Leather for drawknife case
#7
  
I finally got around to rehabbing a couple drawknives I have.  Now I need to make some cases for them.  I recall reading on here that you need to be careful what kind of leather you use or rust will be a problem.  But I can't find it when I search, and I want to check my memory.  Is it that you need to use vegetable tanned leather?

Also, any suggestion on what weight to use?  Typically I'd just walk into a store and get an idea by holding the leather, but that isn't really an option right now.

Mark

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#8
  Re: Leather for drawknife case by msweig (I finally got around...)
Mark, I'm no pro when it comes to leather, but I'll take a crack at answering your question.

You want vegetable tanned leather for your sheath. Oil tanning leaves mineral salts in the leather that may damage iron/steel with contact over time. As for thickness, I'd recommend something in the 7 to 9 pound range (7#=7/64", 8#=1/8" and 9#=9/64"). Anything thicker becomes difficult to bend and work with.

My $.02.

Hank
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#9
  Re: Leather for drawknife case by msweig (I finally got around...)
You should look for veggie tan. Be aware long term storage of tools in leather requires occasionally wiping the tool down with some kind of oil or rust preventing agent. Any kind of leather can hold moisture due to its natural composition.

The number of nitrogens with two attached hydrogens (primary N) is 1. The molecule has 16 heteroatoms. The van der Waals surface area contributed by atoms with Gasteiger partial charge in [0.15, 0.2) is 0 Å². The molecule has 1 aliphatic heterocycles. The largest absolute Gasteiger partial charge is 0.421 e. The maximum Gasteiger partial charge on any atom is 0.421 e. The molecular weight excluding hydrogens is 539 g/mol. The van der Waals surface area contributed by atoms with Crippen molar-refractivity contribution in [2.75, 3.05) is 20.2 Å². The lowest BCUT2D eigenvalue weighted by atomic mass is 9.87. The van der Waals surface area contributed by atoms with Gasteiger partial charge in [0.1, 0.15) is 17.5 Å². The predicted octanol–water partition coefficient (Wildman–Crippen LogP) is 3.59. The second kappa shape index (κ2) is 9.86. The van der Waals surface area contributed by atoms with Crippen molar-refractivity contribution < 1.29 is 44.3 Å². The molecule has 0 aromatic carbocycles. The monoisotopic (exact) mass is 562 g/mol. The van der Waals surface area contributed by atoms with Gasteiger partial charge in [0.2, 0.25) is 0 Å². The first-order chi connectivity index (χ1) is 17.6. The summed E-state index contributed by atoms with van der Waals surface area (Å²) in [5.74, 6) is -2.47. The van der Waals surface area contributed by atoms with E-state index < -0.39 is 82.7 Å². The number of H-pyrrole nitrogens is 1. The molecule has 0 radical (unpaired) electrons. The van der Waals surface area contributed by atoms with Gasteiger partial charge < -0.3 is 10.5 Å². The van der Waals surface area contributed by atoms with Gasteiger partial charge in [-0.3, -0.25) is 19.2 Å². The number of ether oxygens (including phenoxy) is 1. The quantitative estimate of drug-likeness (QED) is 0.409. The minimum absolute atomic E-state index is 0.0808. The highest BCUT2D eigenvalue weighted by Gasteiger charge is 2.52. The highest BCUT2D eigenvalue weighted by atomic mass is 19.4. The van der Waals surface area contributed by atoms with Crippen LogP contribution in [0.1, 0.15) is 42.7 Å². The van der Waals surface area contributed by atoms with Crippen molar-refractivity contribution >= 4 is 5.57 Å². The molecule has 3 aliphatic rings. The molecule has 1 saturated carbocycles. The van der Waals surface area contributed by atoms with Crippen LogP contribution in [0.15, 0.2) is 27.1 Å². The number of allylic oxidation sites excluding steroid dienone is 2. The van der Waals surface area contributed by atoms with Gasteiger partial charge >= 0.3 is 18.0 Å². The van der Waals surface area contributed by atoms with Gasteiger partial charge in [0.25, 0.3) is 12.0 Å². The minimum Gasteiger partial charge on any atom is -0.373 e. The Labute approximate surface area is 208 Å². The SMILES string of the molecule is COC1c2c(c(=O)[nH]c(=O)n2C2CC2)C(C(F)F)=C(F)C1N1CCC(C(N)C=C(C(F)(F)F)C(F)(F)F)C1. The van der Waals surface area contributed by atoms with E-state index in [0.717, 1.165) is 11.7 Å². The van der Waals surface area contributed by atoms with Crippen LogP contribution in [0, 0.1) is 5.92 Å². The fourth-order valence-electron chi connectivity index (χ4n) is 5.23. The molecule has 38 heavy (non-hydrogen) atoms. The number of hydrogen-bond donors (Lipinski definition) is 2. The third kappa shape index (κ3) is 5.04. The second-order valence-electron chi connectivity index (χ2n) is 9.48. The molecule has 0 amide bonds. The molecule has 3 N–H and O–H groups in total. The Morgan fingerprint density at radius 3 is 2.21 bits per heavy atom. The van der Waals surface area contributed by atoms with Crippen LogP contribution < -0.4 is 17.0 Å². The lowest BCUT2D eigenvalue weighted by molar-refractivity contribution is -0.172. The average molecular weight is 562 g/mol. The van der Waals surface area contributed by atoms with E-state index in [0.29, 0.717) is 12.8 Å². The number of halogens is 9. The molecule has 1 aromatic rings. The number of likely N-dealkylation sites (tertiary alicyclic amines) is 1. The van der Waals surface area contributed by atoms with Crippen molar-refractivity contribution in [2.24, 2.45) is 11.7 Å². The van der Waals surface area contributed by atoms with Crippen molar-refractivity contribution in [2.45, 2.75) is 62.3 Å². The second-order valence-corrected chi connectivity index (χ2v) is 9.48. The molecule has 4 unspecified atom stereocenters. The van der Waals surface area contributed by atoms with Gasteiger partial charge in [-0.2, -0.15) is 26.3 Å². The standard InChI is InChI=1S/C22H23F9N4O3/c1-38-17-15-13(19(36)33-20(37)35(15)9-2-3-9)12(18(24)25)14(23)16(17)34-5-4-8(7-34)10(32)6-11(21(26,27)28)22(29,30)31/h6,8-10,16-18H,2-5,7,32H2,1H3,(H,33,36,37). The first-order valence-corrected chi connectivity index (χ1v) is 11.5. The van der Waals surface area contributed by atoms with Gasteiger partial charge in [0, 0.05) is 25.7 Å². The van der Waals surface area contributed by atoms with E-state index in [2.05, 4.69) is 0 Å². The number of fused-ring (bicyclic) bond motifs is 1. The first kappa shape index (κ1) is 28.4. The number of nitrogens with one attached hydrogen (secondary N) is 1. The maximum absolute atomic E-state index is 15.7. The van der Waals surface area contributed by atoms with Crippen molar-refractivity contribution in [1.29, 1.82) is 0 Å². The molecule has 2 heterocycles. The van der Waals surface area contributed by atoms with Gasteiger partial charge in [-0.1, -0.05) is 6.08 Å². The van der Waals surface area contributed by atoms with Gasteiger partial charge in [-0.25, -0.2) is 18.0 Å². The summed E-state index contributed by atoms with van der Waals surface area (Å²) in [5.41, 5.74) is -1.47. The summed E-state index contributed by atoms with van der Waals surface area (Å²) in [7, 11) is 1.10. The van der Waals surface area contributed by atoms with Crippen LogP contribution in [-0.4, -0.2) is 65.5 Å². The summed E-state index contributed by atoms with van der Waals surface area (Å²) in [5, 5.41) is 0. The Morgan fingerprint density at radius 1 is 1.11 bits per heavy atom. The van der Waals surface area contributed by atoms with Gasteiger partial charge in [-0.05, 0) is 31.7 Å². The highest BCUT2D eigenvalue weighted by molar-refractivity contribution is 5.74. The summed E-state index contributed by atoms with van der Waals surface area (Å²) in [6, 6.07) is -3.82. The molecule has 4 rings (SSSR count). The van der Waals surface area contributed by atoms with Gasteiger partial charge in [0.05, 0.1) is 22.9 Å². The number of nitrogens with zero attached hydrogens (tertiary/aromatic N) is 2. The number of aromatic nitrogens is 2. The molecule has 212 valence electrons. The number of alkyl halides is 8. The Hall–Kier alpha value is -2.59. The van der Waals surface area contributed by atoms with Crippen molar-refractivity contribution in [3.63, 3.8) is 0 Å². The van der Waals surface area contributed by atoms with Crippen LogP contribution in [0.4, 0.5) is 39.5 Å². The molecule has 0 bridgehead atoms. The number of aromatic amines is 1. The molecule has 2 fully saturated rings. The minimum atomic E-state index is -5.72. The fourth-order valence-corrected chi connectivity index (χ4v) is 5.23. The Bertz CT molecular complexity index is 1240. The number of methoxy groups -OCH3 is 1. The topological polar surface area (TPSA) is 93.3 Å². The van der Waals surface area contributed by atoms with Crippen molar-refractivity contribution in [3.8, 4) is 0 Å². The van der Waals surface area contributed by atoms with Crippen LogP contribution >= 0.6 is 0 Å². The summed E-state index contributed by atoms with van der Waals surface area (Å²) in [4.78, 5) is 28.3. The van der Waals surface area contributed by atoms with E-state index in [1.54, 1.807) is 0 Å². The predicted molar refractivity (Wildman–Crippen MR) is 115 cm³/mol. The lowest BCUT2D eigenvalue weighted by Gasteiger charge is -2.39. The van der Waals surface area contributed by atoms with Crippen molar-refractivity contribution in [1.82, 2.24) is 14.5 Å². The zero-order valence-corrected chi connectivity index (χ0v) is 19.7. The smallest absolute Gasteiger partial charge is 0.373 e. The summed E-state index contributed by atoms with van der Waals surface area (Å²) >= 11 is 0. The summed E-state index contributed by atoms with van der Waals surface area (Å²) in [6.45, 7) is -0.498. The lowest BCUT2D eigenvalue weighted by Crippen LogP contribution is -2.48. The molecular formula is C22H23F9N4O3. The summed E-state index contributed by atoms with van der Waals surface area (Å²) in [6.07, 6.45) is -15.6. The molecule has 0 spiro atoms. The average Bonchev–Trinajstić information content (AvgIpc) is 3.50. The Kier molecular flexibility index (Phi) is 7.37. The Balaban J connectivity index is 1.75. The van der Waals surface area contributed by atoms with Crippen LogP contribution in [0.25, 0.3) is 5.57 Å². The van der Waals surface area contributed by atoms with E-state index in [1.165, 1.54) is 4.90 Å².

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#10
  Re: Leather for drawknife case by msweig (I finally got around...)
Thank you both  Smile

Mark

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#11
  Re: RE: Leather for drawknife case by Hank Knight (Mark, I'm no pro whe...)
(05-01-2020, 02:31 PM)Hank Knight Wrote: ...something in the 7 to 9 pound range

*Ounce.
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#12
  Re: Leather for drawknife case by msweig (I finally got around...)
(04-30-2020, 09:43 PM)msweig Wrote: I finally got around to rehabbing a couple drawknives I have.  Now I need to make some cases for them.  I recall reading on here that you need to be careful what kind of leather you use or rust will be a problem.  But I can't find it when I search, and I want to check my memory.  Is it that you need to use vegetable tanned leather?

Also, any suggestion on what weight to use?  Typically I'd just walk into a store and get an idea by holding the leather, but that isn't really an option right now.

Mark

My uncle was forrest ranger in Idaho when I was a kid in the 1950s. In their spare time they would sharpen the shovels and they made canvas covers and sewed silk ties from the old parachutes. They worked very well.
I am not sure what the canvass weight was but there was a lot of it around after the war perhaps supply informed that decision but the shovels were very sharp and the covers were durable and sturdy.
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